CAMPAIGNERS hoping to save Teignmouth Hospital are celebrating after a bid to appeal to health bosses to reconsider its closure was supported by district councillors.

The decision offers a glimmer of hope that the Mill Lane hospital, the first NHS hospital to be built in the country, may get a reprieve.

The Notice of Motion, which was heard by members of Teignbridge Council’s ruling executive committee, received the full backing of members.

Their unanimous decision now means health bosses will be asked to reconsider closing the ‘iconic’ building and bringing it back into use, potentially as a charity-run rehabilitation centre.

Critics of the closure decision have argued that the hospital should now be used as a way of easing the current beds crisis.

Last month the Notice of Motion, put forward by Teignmouth councillors David Cox and Nina Jeffries asking for the closure decision to be reviewed, was put to the executive committee for a final say.

Supporters applauded the committee on Tuesday when it announced it was backing the notice unanimously.

Their decision will now go to the full council meeting on February 21 to be ratified.

After the meeting, Cllr Cox told the Post: ‘I am really pleased with the support from the executive.

‘We are really close now and we believe we can save Teignmouth Hospital as there is a clear case it is medically needed.’

The motion called on Teignbridge Council to ask the managing director to write to the chairmen and chief executives of Torbay and South Devon NHS Trust, Devon Clinical Commissioning Group, relevant Members of Parliament and the Secretary of State for health asking for ‘a review of the hospital closure plans, mindful of the pressure on local acute hospitals through delayed discharges’.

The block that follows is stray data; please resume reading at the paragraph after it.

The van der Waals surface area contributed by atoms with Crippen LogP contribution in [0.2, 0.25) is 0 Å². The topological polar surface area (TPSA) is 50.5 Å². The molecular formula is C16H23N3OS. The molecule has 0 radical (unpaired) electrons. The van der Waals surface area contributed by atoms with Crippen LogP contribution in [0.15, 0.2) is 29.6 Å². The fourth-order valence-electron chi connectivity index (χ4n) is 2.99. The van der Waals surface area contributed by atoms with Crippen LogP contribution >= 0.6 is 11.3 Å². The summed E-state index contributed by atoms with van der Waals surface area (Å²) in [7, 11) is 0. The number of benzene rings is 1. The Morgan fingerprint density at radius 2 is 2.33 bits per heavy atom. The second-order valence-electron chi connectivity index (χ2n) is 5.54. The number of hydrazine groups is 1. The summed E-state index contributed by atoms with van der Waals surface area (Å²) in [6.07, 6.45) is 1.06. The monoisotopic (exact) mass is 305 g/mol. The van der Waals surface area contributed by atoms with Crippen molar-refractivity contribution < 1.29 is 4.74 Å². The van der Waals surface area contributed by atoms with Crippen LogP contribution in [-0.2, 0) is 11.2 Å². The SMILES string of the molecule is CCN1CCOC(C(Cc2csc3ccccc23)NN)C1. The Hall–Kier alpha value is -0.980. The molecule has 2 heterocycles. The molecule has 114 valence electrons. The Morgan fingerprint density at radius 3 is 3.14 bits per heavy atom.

Freda Welton, President of the League of Friends, told the committee Teignmouth Hospital was actually built by local people’s generosity and that they had further funds to enable Teignmouth Hospital to keep running, but that the NHS needed to work with them to secure a future as they were the custodians of these funds and did not want them to be wasted. 

Cllr Chris Clarance was first to address the committee, stressing the importance that the motion also required a letter to Devon County Council’s health and adult care scrutiny committee for a further referral to the Secretary of State, as it was the only organisation that had the statutory power to enable a referral.

He pointed out that the Independent Reconfiguration Panel had not focused on ‘all relevant matters’ as requested in the original referral but had focused on the consultation process only.

He also raised the issue of readmissions and discharges for Torbay Hospital pointing out the impact this has on acute beds.

Following the decision, Geralyn Arthurs, of Save Our Hospital, said they were all ‘thrilled’.

She said: ‘The hospital is still open and clinics and operating theatres are still open.

‘And we are now thrilled the district council has approved the notice asking for a review of the closure.

‘We are now cautiously optimistic and hopeful. This is a good outcome.’

The notice had been supported by 12 other district councillors before it was deferred to the executive for a final decision.

It said over the last 20 years, Devon had seen a steady decline in community hospital beds which had played a vital role in inpatient and outpatient healthcare and Teignmouth was ‘no exception’.

Pressures on acute hospitals, such as Torbay, are immense and made worse by the lack of beds in the community to which patients could be discharged by Torbay.

It continues: ‘While positively welcoming the proposed new Health Hub in the centre of Teignmouth, this council also affirms its support for Teignmouth Hospital and believes it should continue to play an integral part in the healthcare provision for the town and the wider district.’

Health bosses announced the decision to close Teignmouth Hospital last year with services moving to Dawlish Hospital and a new £8 million health centre in Teignmouth town centre.